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  • November 02, 2023 3 min read

    What are BTL amplifiers?

    BTL stands for "Bridge-Tied Load." BTL amplification is a configuration in which two amplifier channels are used to drive a single speaker load. Instead of connecting the speaker between an amplifier's output and ground (as is done in traditional single-ended configurations), in a BTL configuration, the speaker is connected between the outputs of two amplifiers – effectively "bridging" them. BTL connection can theoretically achieve four times the output power.

    BTL applications

    Due to the increased power and efficiency benefits, BTL amplifiers are often found in car audio, high power PA equipment and battery-powered devices where power efficiency is crucial. It is also often used in home audio for converting stereo amplification to mono amplification.

    The increased output power of BTL

    Here is a simple BTL breakdown.

    Voltage doubling: In BTL setup, one amplifier is used to amplify the positive phase signal, and the other amplifies the negative phase signal. The differential drive effectively doubles the voltage across the speaker compared to using just one amplifier.

    Here we use the basic formula for calculating the amplifier's output.

    Output Voltage Squared ÷ Speaker Impedance = Output Power.

    Assuming the original stereo amplifier has a voltage output of 20V.

    When driving an 8 ohms speaker a in single-ended connection, the square of 20V is 400, and 400 ÷ 8 = 50 watts.

    After bridging, the output voltage becomes 40V (+20V and -20V voltage swing equals 40V).

    When driving an 8 ohms speaker in a BTL connection, the square of 40V is 1,600, and 1600 ÷ 8 = 200 watts. 

    So, if you double the voltage, you get four times the power theoretically. In reality, due to limitations in current supply and variations in load impedance, it's not possible to achieve exactly four times the output power.

    How to bridge stereo power amplifiers?

    In the audiophile world, using separate amplifiers for the left and right channels is known as monoblock amplifiers. By dedicating a separate amplifier to each channel, there's potential for reduced crosstalk and interference between channels. And when these monoblocks employ a BTL configuration, it helps maximize power output.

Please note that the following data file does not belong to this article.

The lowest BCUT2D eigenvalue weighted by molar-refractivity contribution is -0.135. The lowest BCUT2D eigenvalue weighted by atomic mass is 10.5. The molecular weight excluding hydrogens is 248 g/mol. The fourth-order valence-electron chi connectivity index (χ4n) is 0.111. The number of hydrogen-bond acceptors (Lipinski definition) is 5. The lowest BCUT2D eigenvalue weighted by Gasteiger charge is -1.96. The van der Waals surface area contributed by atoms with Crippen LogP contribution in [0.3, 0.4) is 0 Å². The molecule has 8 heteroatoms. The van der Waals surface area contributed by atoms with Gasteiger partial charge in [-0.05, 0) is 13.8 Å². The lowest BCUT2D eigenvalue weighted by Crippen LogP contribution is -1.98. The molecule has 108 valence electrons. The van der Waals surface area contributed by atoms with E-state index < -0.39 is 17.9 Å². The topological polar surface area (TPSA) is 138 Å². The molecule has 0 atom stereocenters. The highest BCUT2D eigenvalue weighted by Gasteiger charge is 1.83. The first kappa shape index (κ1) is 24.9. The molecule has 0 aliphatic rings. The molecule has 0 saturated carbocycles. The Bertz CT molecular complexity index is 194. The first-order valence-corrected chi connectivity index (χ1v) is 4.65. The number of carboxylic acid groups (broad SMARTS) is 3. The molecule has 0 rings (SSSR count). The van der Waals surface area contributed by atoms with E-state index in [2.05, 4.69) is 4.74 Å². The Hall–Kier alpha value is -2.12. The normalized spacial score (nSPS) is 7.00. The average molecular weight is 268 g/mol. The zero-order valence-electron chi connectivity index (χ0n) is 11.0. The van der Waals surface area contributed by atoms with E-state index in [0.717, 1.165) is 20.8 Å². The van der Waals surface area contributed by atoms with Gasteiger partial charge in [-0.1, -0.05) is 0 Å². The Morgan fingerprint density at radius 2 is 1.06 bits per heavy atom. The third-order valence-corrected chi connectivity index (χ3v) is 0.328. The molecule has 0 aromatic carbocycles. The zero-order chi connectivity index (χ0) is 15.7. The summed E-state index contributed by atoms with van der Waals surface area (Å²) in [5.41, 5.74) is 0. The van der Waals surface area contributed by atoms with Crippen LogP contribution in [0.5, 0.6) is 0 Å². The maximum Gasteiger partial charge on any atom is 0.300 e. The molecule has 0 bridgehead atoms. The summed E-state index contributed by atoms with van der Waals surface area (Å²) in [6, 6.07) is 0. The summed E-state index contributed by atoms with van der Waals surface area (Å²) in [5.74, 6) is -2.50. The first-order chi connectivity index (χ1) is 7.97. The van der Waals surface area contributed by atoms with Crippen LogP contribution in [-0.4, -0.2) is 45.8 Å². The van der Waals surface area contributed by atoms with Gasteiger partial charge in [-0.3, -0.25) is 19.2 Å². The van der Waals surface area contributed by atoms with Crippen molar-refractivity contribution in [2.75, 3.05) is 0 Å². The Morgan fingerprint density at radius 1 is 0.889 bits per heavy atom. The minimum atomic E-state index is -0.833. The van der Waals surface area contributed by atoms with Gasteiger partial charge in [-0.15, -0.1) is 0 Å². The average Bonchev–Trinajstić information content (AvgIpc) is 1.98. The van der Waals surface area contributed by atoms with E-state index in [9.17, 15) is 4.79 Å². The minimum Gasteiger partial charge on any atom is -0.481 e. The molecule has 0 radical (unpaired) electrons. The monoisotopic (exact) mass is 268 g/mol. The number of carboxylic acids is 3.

Many stereo amplifiers offer a bridging function. If it does and you have two identical amplifiers in hand, you can use them as BTL monoblock amps. 

    To start, toggle the bridging switch (usually on the back of the amplifier) to set the amplifiers to mono mode.

    Then, you will need to change the speaker wire connection. Normally, the negative speaker terminals on the amplifier will be left unconnected.

    The positive speaker terminals of the original left and right channels on one amplifier shall connect to the positive and negative wires of one speaker. Then, do the same on the other amp and speaker.

    Send the left channel signal to the left amp and left speaker, the right channel signal to the right amp and right speaker, and then you are all set.  

    Amplifiers that are natively BTL

    There are also standalone amplifiers designed with BTL circuits internally to achieve high output. K221 from DA&T Audio is one good example. The BTL design requires more amplification circuits and the amplifier's power supply and output stages must be robust enough to handle the increased current demands, which can increase the cost. However, the potential benefits outweigh the added expense. 

    Running in a BTL configuration has the benefits:

    • No Need for Output Capacitors: In some amplifier configurations, output capacitors are used to block DC voltage from reaching the speaker. In a BTL configuration, the differential outputs mean that any DC offsets from the two amplifiers tend to cancel each other out, which often eliminates the need for output capacitors.
    • Improved Rejection of Power Supply Noises: Common-mode noise (like that which might be introduced from the power supply) tends to be rejected, or at least reduced.
    • Easier Powering Difficult Loads: Some high-end speakers have complex impedance curves or present a particularly low impedance at certain frequencies. A BTL amplifier configuration can be beneficial for powering these kinds of speakers.

    In conclusion, BTL configurations certainly have a presence in the high-end audio world but aren't without their challenges or considerations, like any other audiophile-related topics, the appeal will depend on the specifics of the system and the listener's preferences.

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